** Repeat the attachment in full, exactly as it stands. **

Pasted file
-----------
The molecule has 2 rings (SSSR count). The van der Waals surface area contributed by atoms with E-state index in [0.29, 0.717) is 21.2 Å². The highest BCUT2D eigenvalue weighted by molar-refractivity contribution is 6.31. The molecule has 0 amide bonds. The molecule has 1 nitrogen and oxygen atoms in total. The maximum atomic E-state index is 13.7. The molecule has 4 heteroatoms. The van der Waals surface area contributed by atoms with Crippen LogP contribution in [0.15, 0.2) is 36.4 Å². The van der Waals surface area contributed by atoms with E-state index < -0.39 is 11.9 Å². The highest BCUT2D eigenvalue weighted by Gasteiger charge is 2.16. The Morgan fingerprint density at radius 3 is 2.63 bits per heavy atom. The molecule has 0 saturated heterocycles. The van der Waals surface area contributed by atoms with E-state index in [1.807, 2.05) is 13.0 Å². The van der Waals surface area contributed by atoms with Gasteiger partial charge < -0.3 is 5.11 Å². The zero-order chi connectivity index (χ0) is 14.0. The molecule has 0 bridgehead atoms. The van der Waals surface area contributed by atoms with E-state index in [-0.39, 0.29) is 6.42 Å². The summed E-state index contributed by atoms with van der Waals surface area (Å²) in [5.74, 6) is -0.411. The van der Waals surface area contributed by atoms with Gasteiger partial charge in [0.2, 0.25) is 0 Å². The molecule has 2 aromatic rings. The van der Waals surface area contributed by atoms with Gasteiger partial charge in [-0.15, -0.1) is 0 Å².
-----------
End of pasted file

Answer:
The molecule has 2 rings (SSSR count). The van der Waals surface area contributed by atoms with E-state index in [0.29, 0.717) is 21.2 Å². The highest BCUT2D eigenvalue weighted by molar-refractivity contribution is 6.31. The molecule has 0 amide bonds. The molecule has 1 nitrogen and oxygen atoms in total. The maximum atomic E-state index is 13.7. The molecule has 4 heteroatoms. The van der Waals surface area contributed by atoms with Crippen LogP contribution in [0.15, 0.2) is 36.4 Å². The van der Waals surface area contributed by atoms with E-state index < -0.39 is 11.9 Å². The highest BCUT2D eigenvalue weighted by Gasteiger charge is 2.16. The Morgan fingerprint density at radius 3 is 2.63 bits per heavy atom. The molecule has 0 saturated heterocycles. The van der Waals surface area contributed by atoms with E-state index in [1.807, 2.05) is 13.0 Å². The van der Waals surface area contributed by atoms with Gasteiger partial charge < -0.3 is 5.11 Å². The zero-order chi connectivity index (χ0) is 14.0. The molecule has 0 bridgehead atoms. The van der Waals surface area contributed by atoms with E-state index in [-0.39, 0.29) is 6.42 Å². The summed E-state index contributed by atoms with van der Waals surface area (Å²) in [5.74, 6) is -0.411. The van der Waals surface area contributed by atoms with Gasteiger partial charge in [0.2, 0.25) is 0 Å². The molecule has 2 aromatic rings. The van der Waals surface area contributed by atoms with Gasteiger partial charge in [-0.15, -0.1) is 0 Å².